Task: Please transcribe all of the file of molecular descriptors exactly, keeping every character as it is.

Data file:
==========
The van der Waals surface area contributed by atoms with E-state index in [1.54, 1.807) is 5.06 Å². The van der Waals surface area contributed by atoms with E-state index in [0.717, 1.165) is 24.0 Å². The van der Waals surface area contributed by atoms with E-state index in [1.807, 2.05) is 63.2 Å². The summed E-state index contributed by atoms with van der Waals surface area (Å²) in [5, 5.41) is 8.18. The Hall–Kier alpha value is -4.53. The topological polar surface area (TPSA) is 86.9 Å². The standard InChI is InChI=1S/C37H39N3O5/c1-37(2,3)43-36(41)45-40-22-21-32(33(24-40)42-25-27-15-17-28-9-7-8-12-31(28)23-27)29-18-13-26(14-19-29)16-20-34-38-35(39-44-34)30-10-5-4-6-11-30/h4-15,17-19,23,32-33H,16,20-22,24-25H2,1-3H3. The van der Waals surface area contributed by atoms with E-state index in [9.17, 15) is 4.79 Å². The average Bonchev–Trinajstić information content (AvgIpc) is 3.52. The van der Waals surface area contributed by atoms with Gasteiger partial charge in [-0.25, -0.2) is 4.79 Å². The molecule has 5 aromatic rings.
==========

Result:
The van der Waals surface area contributed by atoms with E-state index in [1.54, 1.807) is 5.06 Å². The van der Waals surface area contributed by atoms with E-state index in [0.717, 1.165) is 24.0 Å². The van der Waals surface area contributed by atoms with E-state index in [1.807, 2.05) is 63.2 Å². The summed E-state index contributed by atoms with van der Waals surface area (Å²) in [5, 5.41) is 8.18. The Hall–Kier alpha value is -4.53. The topological polar surface area (TPSA) is 86.9 Å². The standard InChI is InChI=1S/C37H39N3O5/c1-37(2,3)43-36(41)45-40-22-21-32(33(24-40)42-25-27-15-17-28-9-7-8-12-31(28)23-27)29-18-13-26(14-19-29)16-20-34-38-35(39-44-34)30-10-5-4-6-11-30/h4-15,17-19,23,32-33H,16,20-22,24-25H2,1-3H3. The van der Waals surface area contributed by atoms with E-state index in [9.17, 15) is 4.79 Å². The average Bonchev–Trinajstić information content (AvgIpc) is 3.52. The van der Waals surface area contributed by atoms with Gasteiger partial charge in [-0.25, -0.2) is 4.79 Å². The molecule has 5 aromatic rings.